Sunday, 8 July 2012

Volcano Rabbit

  The volcano rabbit also known as teporingo or zacatuche (Romerolagus diazi) is a small rabbit that resides in the mountains of Mexico. It is the world's second smallest rabbit, second only to the pygmy rabbit. It has small rounded ears, short legs, and short, thick fur and weighs approximately 390–600 g(0.86 - 1.3 lb). It has a life span of approx.7 to 9 years. The volcano rabbit lives in groups of 2 to 5 animals in burrows (underground nests) and runways among grass tussocks. The burrows an be as long as 5m (16') and as deep as 40 cm (1.3'). There are usually 2 to 3 young per litter, born in the borrows.

   Unlike many species of rabbits (and similar to pikas), the volcano rabbit utters very high-pitched sounds instead of thumping its feet on the ground to warn other rabbits of danger. It is nocturnal and is highly active during twilight, dawn and all times in between. As of 1969, there were 1000 to 1200 in the wild.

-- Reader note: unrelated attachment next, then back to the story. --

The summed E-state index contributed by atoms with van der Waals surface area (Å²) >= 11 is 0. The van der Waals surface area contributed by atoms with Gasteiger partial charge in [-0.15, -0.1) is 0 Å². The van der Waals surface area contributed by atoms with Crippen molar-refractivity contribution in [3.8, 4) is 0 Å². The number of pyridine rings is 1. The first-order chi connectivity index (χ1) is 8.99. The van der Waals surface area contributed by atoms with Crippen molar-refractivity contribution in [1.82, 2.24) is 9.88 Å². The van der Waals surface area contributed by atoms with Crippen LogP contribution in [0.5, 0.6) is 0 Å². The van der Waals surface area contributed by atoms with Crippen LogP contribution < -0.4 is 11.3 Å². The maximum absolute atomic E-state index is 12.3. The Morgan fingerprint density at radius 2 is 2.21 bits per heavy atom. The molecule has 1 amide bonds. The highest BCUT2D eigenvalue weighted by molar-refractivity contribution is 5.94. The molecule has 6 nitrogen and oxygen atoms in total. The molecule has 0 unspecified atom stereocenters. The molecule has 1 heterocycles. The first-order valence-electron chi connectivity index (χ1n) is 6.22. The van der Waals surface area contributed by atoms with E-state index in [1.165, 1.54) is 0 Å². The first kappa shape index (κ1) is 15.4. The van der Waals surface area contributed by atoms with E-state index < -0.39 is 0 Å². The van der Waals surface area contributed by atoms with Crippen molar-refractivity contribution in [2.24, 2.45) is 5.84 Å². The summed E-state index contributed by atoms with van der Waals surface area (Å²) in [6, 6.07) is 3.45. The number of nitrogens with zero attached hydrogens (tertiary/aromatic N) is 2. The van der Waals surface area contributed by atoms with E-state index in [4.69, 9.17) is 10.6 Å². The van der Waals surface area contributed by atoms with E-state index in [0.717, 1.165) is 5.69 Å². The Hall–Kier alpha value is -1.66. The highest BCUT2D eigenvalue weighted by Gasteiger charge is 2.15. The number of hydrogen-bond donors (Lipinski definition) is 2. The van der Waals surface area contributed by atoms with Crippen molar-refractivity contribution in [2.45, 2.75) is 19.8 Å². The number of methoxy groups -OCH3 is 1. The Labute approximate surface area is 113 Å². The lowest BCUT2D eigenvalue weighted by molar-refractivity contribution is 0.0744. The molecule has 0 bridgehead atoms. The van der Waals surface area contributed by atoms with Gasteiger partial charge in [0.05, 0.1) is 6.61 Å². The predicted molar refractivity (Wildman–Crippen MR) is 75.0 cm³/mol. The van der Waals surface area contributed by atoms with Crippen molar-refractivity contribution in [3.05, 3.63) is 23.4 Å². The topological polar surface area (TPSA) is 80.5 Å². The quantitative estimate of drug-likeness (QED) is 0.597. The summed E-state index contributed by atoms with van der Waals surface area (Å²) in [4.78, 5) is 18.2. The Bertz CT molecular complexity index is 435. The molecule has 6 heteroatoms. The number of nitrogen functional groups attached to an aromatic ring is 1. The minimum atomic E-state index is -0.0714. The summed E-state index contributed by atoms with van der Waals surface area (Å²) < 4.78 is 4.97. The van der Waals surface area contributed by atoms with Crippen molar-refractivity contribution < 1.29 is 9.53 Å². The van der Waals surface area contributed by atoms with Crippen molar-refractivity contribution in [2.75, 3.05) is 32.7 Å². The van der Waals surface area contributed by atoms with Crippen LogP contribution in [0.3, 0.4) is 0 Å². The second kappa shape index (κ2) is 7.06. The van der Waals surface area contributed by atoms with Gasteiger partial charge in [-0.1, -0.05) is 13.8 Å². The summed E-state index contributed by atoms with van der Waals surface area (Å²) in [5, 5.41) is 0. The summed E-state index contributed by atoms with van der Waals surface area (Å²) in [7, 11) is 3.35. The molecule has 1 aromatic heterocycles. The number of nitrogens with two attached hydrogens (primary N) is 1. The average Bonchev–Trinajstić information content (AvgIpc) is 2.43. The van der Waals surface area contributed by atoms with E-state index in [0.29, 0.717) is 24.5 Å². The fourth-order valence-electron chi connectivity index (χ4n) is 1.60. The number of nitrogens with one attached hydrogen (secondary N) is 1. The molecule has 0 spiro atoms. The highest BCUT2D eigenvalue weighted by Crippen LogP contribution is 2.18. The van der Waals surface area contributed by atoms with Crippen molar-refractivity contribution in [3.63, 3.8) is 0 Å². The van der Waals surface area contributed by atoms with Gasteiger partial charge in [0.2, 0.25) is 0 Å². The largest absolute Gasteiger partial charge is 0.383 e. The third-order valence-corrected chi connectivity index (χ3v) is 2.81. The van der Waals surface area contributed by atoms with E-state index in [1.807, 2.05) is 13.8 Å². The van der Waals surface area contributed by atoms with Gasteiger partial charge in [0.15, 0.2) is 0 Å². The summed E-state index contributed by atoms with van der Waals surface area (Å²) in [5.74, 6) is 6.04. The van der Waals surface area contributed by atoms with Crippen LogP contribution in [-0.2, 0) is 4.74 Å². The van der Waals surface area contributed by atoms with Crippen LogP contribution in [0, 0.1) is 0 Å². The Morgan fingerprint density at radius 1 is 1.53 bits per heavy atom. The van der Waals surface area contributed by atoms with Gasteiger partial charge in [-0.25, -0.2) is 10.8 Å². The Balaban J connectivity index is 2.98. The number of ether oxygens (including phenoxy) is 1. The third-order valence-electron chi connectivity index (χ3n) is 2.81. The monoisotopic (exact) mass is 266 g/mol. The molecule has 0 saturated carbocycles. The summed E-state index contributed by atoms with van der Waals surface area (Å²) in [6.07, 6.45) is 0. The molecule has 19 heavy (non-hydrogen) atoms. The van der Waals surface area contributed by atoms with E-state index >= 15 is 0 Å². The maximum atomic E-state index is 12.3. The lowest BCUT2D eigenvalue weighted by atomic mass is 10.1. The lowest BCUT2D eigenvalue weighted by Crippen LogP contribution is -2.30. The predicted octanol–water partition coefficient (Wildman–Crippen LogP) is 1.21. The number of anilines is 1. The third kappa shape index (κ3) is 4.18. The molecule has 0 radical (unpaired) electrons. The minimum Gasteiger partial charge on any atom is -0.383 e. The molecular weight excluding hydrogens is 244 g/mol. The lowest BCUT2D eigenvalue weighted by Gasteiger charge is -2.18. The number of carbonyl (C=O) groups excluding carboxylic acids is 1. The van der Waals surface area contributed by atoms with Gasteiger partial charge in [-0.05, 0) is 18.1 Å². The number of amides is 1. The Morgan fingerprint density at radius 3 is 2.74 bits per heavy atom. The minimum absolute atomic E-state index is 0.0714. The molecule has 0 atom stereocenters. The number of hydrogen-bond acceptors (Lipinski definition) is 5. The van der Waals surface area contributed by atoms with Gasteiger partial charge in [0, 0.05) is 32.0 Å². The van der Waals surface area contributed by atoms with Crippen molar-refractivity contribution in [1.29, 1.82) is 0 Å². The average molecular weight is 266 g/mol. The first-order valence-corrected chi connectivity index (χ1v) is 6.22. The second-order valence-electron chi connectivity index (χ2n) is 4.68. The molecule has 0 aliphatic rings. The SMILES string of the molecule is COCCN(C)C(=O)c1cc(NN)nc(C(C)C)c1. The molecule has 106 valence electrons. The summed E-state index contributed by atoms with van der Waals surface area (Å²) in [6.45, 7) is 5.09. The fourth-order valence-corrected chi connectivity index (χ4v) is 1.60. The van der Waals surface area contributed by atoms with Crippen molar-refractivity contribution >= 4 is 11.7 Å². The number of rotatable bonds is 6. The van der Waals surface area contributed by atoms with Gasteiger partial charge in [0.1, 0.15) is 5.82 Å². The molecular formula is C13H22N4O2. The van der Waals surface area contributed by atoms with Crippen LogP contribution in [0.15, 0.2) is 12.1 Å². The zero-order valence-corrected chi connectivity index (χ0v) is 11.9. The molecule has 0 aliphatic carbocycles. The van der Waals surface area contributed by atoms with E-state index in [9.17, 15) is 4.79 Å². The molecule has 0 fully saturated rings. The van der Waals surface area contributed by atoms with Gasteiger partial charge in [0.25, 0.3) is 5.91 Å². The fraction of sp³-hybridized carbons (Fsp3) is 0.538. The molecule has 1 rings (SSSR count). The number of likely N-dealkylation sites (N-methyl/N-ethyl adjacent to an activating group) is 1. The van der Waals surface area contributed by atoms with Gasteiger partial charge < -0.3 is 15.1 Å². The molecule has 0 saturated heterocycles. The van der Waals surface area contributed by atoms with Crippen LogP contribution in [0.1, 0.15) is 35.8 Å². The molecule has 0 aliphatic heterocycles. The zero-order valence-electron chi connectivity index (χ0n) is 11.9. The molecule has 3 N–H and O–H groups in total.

Habitat

 

The volcano rabbit lives in Mexico. The rabbit has been pushed into areas on the slopes of the Iztaccíhuatl, Pelado, Popocatepetl, and Tlaloc volcanoes. The volcano rabbit is generally found between elevations of 2800 m and 4250 m in pine forests with a dense undergrowth of bunch grass and rocky terrain called the transverse neovolcanic axis.

Diet

 

The volcano rabbit feeds on green leaves in zacaton grasses, the undeveloped leaves of spiny herbs and the bark of alder trees. During the rainy season, it will also eat oats and corn from crops.

Decline

 

The most serious threats to the volcano rabbit are habitat degradation and target shooting. Hunters looking for game birds (such as quail) will use the rabbit for target practice. The people living in the mountains consider it vermin to be killed off. Neither the hunters or the natives eat the volcano rabbit.

Habitat management

 

The IUCN/SSC Lagomorph Specialist Group has created an action plan for this rabbit (Fa & Bell, 1990). The plan focuses upon the need to manage the burning and overgrazing of the zacaton habitats and to enforce laws prohibiting the capture, sale and hunting of the animal. Studies are recommended into the geographical range, habitat relationships, population dynamics and life history (Fa & Bell, 1990). In addition, habitat restoration and the establishment of zacaton corridors to link core areas of habitat are needed. Captive breeding colonies exist at Jersey Zoo, UK and Chapultepec Zoo, Mexico City (Olney & Ellis, 1993).